Talk:Regulation of Investigatory Powers Act 2000/Part III


I am not sure wher to place this case report. Please do as you whish with the material Ron Barker 12:06, 10 October 2008 (BST)

S & Anor, R. v (09 October 2008)

S & Anor, R. v [2008] EWCA Crim 2177 (09 October 2008)

The court dismissed an interlocutory appeal made under section 35(1) of the Criminal Procedure Investigations Act 1996 by S and A against the decision the Central Criminal Court, during the course of a Preparatory when the court refused to order that counts alleging that the appellants had committed offences under section 53 of the Regulation of Investigatory Powers Act 2000 (RIPA) should be stayed.

H was made the subject of a control order under the Prevention of Terrorism Act 2005. The order obliged him to live and remain in Leicestershire, and not to leave his home address without the consent of the Secretary of State for the Home Department.

H abscond from his address in to a new, secret address in Sheffield. Shortly after his arrival in Sheffield the police entered the premises.

H was found in one room, and S in another. S was alone in the same room as a computer. The key to an encrypted file appeared to have been partially entered. He was arrested, and when interviewed, made no comment. In the meantime his home address in London was searched. The search revealed computer material. Various documents had been deleted from the computer hard drives, but when retrieved, they provided the basis for charges against S under section 58 of the Terrorism Act 2000, that is, possessing documents or records of information of kind likely to be useful to a terrorist or potential terrorist. However without the encryption keys for the encrypted files present on the computer hard drives, and indeed the full key for encrypted file on the laptop on which the encryption key appeared to have been already partially entered in Sheffield, the encrypted files could not be accessed and their contents examined.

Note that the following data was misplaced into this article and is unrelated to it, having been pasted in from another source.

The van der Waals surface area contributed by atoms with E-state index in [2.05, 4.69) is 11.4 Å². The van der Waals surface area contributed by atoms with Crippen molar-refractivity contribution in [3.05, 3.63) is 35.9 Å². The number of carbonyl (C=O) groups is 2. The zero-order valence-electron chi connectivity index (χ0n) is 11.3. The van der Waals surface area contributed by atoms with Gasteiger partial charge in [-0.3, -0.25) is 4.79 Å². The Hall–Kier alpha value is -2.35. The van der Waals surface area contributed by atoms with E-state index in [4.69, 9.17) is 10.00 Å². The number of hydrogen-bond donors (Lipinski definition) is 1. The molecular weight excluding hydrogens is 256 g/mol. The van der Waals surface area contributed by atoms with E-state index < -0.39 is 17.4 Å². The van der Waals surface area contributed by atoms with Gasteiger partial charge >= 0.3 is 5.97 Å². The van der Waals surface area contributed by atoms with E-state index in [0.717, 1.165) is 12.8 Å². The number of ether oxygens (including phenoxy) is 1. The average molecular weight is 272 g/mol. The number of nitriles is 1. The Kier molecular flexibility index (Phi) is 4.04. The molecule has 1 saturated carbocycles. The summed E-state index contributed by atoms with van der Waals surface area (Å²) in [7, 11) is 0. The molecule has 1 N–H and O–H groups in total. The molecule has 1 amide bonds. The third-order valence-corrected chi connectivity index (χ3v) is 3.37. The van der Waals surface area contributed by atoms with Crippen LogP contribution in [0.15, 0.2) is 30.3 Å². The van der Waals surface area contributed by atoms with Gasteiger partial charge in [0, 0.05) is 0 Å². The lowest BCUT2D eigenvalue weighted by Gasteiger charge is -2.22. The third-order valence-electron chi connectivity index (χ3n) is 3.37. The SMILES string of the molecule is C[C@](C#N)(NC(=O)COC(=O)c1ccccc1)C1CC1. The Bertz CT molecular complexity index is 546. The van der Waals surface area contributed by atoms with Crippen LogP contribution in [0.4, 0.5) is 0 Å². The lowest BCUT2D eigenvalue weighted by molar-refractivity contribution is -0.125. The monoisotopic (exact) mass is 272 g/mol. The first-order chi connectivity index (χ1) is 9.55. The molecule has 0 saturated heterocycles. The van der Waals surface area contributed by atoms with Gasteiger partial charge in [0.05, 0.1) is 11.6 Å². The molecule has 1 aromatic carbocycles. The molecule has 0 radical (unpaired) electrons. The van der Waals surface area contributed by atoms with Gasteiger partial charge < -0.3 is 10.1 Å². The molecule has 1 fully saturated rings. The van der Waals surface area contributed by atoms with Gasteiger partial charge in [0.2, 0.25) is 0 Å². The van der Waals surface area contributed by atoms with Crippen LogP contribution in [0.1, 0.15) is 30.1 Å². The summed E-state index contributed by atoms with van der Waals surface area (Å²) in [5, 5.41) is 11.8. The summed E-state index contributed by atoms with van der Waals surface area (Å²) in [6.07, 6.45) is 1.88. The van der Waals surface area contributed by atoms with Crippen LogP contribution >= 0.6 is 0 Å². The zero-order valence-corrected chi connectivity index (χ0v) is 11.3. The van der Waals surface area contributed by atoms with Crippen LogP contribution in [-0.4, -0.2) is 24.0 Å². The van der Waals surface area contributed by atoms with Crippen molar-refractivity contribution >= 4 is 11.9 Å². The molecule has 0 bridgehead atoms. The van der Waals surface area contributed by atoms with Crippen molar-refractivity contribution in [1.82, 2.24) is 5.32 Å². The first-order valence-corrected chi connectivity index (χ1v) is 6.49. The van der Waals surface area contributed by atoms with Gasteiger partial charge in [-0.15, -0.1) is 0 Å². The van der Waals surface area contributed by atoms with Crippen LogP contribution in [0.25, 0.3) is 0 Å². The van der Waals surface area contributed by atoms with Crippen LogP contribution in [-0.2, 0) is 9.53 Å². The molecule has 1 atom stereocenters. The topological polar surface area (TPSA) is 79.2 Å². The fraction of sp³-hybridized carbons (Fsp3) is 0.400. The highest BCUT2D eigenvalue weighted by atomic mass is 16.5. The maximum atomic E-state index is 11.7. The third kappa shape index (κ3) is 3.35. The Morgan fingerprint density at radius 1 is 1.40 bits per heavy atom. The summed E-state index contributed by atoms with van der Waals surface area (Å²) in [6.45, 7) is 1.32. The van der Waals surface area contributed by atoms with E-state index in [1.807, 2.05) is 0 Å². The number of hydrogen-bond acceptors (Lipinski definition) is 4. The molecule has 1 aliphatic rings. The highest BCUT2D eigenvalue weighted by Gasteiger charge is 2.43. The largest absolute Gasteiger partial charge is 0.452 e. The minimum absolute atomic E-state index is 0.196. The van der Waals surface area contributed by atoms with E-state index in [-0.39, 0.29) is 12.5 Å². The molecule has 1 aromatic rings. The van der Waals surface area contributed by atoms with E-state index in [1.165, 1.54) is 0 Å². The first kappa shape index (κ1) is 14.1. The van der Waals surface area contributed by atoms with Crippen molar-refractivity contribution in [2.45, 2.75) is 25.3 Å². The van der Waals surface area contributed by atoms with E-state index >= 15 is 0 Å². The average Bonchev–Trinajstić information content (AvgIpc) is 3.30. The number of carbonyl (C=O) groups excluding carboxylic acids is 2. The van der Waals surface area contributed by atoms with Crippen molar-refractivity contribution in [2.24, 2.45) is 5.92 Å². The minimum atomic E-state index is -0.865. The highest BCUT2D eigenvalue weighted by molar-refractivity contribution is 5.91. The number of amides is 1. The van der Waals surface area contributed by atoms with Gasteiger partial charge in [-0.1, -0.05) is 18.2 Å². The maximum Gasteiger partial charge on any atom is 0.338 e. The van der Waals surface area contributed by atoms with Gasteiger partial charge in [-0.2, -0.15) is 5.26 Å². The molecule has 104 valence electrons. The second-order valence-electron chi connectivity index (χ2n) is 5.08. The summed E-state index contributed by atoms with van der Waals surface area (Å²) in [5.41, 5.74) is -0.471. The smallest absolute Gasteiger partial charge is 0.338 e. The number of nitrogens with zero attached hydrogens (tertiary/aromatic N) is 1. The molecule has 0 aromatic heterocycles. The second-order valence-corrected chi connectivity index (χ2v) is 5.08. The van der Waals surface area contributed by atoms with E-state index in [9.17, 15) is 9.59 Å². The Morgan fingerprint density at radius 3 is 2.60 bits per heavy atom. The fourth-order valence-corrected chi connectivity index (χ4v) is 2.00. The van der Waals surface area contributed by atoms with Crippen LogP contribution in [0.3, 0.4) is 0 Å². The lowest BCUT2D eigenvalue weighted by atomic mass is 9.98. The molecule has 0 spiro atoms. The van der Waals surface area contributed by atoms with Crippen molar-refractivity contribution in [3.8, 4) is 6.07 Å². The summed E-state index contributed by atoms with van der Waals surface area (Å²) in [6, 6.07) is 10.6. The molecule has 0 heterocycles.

A was also arrested. Computer material was later seized from his address by the police. One of the discs seized has an encrypted area. Without the encryption key access cannot be gained to it.

Both appellants were charged with conspiracy to breach the control order imposed on H. S was arrested while in custody, and following an interview in which he declined to answer any questions, he was charged with offences under section 58 of the Terrorism 2000 Act. While subject to these charges S was served with two notices under section 53 of RIPA, and a similar notice was served on A.

Failure, knowingly, to make the disclosure required by a notice lawfully issued under section 49 of Regulation of Investigatory Powers Act 2000 is a criminal offence, punishable on conviction with imprisonment, in a case involving national security, for a maximum term of 5 years, and in any other case, 2 years' imprisonment.

Neither S nor A complied with the notices. Their position was that the notices which compelled them to disclose the passwords or "keys" to the encrypted computer files were incompatible with the privilege against self-incrimination. Their refusal formed the basis of the counts in the indictment which Judge Stephens was invited to stay on the basis that "the requirement to provide information to the police under Part III of RIPA constituted an impermissible infringement of the …privilege against self-incrimination" and contravened article 6 of the European Convention of Human Rights. In a careful ruling Judge Stephens rejected the applications. Applications for leave to appeal against his decision were referred to the full court by the Registrar of Criminal Appeals. After full argument leave was granted but the appeals dismissed.